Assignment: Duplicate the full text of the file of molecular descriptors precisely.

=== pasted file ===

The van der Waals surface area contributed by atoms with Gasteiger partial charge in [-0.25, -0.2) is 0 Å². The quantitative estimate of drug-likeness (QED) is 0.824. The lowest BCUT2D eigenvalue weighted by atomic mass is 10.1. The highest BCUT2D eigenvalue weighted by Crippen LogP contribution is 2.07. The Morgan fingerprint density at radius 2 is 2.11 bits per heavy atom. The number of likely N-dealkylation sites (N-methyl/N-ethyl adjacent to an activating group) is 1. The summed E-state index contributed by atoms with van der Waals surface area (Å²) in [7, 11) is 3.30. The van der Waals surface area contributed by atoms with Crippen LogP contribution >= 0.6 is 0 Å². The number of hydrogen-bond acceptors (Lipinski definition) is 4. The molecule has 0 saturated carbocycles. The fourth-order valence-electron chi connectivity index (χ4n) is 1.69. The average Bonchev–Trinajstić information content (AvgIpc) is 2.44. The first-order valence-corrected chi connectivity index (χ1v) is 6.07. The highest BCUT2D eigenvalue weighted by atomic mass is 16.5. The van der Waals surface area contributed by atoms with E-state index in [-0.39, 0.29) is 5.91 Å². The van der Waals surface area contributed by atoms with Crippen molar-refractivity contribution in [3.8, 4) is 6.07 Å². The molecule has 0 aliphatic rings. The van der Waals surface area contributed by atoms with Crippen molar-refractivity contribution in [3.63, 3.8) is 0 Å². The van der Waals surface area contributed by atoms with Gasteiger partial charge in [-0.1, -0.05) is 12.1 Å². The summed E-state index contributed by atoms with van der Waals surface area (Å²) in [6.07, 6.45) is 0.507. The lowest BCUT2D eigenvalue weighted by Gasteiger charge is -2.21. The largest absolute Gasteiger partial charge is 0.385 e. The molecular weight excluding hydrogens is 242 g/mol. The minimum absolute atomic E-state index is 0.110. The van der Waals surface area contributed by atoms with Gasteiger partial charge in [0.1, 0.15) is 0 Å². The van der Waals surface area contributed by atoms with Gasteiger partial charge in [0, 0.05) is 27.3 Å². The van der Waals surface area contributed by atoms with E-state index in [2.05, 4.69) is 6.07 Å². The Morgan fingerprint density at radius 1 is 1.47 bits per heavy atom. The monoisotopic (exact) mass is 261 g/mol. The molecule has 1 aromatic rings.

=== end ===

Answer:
The van der Waals surface area contributed by atoms with Gasteiger partial charge in [-0.25, -0.2) is 0 Å². The quantitative estimate of drug-likeness (QED) is 0.824. The lowest BCUT2D eigenvalue weighted by atomic mass is 10.1. The highest BCUT2D eigenvalue weighted by Crippen LogP contribution is 2.07. The Morgan fingerprint density at radius 2 is 2.11 bits per heavy atom. The number of likely N-dealkylation sites (N-methyl/N-ethyl adjacent to an activating group) is 1. The summed E-state index contributed by atoms with van der Waals surface area (Å²) in [7, 11) is 3.30. The van der Waals surface area contributed by atoms with Crippen LogP contribution >= 0.6 is 0 Å². The number of hydrogen-bond acceptors (Lipinski definition) is 4. The molecule has 0 saturated carbocycles. The fourth-order valence-electron chi connectivity index (χ4n) is 1.69. The average Bonchev–Trinajstić information content (AvgIpc) is 2.44. The first-order valence-corrected chi connectivity index (χ1v) is 6.07. The highest BCUT2D eigenvalue weighted by atomic mass is 16.5. The van der Waals surface area contributed by atoms with E-state index in [-0.39, 0.29) is 5.91 Å². The van der Waals surface area contributed by atoms with Crippen molar-refractivity contribution in [3.8, 4) is 6.07 Å². The molecule has 0 aliphatic rings. The van der Waals surface area contributed by atoms with Crippen molar-refractivity contribution in [3.63, 3.8) is 0 Å². The van der Waals surface area contributed by atoms with Gasteiger partial charge in [-0.1, -0.05) is 12.1 Å². The summed E-state index contributed by atoms with van der Waals surface area (Å²) in [6.07, 6.45) is 0.507. The lowest BCUT2D eigenvalue weighted by Gasteiger charge is -2.21. The largest absolute Gasteiger partial charge is 0.385 e. The molecular weight excluding hydrogens is 242 g/mol. The minimum absolute atomic E-state index is 0.110. The van der Waals surface area contributed by atoms with Gasteiger partial charge in [0.1, 0.15) is 0 Å². The van der Waals surface area contributed by atoms with Gasteiger partial charge in [0, 0.05) is 27.3 Å². The van der Waals surface area contributed by atoms with E-state index in [2.05, 4.69) is 6.07 Å². The Morgan fingerprint density at radius 1 is 1.47 bits per heavy atom. The monoisotopic (exact) mass is 261 g/mol. The molecule has 1 aromatic rings.